I don’t usually read Alan Brill’s blog, but a chance discussion over at Hirhurim led me to this post on a YCT speech. There in the comments section are pretty biting, often scathing indictments of the whole Modern Orthodox project. One comment in particular caught my eye. It is of course the view of the ever irreverent Evanston Jew, who seems to have a real bee in his bonnet about MO. His is the most impassioned justification for compartmentalization or a “dual-truth system” I’ve seen in a while.
I post his comment here in full, not because I agree with it, but because this view is held by many not only in the Charedi community but also among MO Jews. Anyone who advocates the MO ideology will need to take these arguments seriously. Anyway, enjoy, read, debate in the comments:
It’s easy enough to speak heroically and challenge students to confront the issues of modernity. But the talk is empty unless there is some possibility of working something out. Just struggling, grappling, being in pain is not enough. You don’t get credit for struggling with a math problem; you get credit for solving the problem. Sometimes it sounds that MO believe the struggle creates its own authenticity, and in and of itself turns a person immersed in medieval thought into a modern person. I hold this is a conceit on the part of MO and doesn’t even work when the contrast are charedim…wooo they hide in a ghetto and don’t confront, don’t struggle. I say thank God somebody is sane. Being masochistic, driving yourself crazy with questions that cannot be answered given the assumptions of Orthodoxy, is not a sign of virtue. MO are open to anything and everything as long as Orthodoxy is accepted as true, real etc, in an a historical way without giving up any mitzvot. Is there any chance that Orthodoxy will ever accept biblical criticism, the continuous ever changing nature of halacha or a post modernist approach to God and the afterlife? Not in our lifetime. So if you know where you have to end up, why go through the charade…you only end up with more bs.
MO has been confronting for quite some time, at least since Hildersheimer and David Hoffman, and the score after over a century of play is secular modernity 100, MO zero. The tragedy of MO is this need to confront, to answer all contradictions between secular and Orthodox thought. I say better to have a vertical split in consciousness, to hold to contradictory worldviews or ways of talking if you like. Let the grandchildren worry about these problems. Parallel worlds will lead to more creative and modern ideas about Jewish life than all attempts at making sure everybody is on the same page. (see EJ 11/05/2006)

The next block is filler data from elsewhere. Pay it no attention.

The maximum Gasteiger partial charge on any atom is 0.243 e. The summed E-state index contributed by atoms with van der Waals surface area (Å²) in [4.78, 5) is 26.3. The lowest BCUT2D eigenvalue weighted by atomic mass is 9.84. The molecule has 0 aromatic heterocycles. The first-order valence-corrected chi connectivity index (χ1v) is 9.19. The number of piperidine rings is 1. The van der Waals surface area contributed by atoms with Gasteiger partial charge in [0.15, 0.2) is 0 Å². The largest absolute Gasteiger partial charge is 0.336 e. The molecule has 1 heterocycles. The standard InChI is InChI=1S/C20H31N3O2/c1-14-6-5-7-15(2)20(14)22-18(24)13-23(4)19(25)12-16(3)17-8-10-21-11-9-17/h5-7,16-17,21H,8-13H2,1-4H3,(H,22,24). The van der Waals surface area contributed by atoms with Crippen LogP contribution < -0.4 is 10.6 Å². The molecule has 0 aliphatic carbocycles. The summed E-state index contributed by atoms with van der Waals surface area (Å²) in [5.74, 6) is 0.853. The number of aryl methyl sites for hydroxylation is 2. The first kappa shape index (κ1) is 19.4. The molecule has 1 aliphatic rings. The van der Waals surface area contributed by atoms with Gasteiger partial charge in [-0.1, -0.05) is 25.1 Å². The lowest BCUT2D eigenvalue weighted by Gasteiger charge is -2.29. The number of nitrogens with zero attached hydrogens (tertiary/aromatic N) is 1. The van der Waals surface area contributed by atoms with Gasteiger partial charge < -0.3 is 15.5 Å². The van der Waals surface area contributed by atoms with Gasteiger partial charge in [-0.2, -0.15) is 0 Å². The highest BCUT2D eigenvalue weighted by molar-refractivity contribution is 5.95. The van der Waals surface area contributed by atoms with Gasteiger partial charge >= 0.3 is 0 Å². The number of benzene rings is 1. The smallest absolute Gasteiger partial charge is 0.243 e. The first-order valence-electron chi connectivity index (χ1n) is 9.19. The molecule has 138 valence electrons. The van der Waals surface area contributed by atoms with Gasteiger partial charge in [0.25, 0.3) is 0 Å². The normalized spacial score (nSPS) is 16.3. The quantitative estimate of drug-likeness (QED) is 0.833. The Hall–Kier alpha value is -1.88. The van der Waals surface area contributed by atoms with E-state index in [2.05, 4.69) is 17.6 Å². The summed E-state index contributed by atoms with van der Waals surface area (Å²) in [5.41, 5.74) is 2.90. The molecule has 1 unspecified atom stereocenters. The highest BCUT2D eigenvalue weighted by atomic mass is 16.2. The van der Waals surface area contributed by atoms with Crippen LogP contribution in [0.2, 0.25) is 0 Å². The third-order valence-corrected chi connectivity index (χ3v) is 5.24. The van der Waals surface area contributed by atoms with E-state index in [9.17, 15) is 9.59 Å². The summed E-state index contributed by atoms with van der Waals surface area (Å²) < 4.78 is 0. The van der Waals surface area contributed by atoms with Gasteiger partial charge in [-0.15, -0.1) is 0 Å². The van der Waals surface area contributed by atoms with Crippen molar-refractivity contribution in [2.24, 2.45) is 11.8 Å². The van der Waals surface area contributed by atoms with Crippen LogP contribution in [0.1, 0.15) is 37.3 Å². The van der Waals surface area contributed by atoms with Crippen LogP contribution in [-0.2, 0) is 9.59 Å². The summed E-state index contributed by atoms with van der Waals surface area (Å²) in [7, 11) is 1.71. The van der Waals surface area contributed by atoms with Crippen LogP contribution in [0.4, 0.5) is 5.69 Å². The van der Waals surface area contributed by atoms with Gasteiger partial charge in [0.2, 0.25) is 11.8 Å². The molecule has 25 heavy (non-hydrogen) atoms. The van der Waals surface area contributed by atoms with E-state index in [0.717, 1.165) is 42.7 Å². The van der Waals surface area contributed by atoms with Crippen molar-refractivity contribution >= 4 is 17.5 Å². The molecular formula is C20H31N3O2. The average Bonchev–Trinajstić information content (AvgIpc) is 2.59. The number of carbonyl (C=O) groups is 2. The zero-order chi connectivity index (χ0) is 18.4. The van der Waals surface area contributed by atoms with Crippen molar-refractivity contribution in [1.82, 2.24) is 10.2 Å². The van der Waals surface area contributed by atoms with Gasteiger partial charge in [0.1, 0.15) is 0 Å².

See also this comment (by one AS):
R. Linzer’s piece seems to argue for the need for more “responses.” I am tired of the use of “response.” Everything from pop culture to bible criticism to natural disasters apparently call for a “Jewish Response” or Hareidi, Centrist, Modern Orthodox, Open Orthodox, or (insert any other measure of Jewish identity politics) response. What does that even mean today? Are these supposed groups in some kind of discursive engagement with one other or the larger culture in any useful sense? The crisis/response model tells me that the only “crisis” left, and maybe the only one that ever mattered, is the crisis of identity which is either still -the- crisis of modernity or at this point something that only afflicts those seeking to reconstruct the pristine coherence of the premodern. Is the answer to have a newer or larger quiver of responses?
There is also the persistent equivocation about crisis. There are demographic and social trends that foretell crises for certain groups and their are personal crises. Our recognized thinkers tend to think that their personal crises are the root causes of the larger social crises when it is more than likely the other way around. The crisis theology is the delicate identity of the person who looks around and thinks that his only fellow traveler is the person he sees in the mirror. “Woe is me, for only I am tormented by being an apologist for the domination of women yet utterly committed to the self-evident integrity of halakha (sure other people say similar things, but they mean it differently because they do not posses the unique combination of personal insight, historical consciousness, indigenous authenticity, human empathy, and genius as me).” So we have a bunch of very bright humpty dumpties walking around with fragile identities protecting themselves by projecting their crises out into the world who are too scared of getting called out to make more than vague gestures about what they actually think. (And liberal modern Orthodox theology never escapes the profoundly individualist sacrifice of the intellect motif).
Get over it. Modern identities are built, marketed and sold off the rack -something that the hareidi wolrd gets. If you’re looking for bespoke you’re probably not even offering the “responses” that will matter in the long run. Modern Orthodoxy will be changed much more profoundly by the loss of suburban affluence than by having a women’s megilla readings or scholars in residence who discuss bible criticism. Aren’t we modern enough to realize that telling the flock that having the equivalent of a Talmud torah Jewish education followed by a year in Israel and an upper middle class profession is exactly what it means to be a good modern orthodox Jew will be more helpful to preserving it in the long run? But try constructing a theology around that.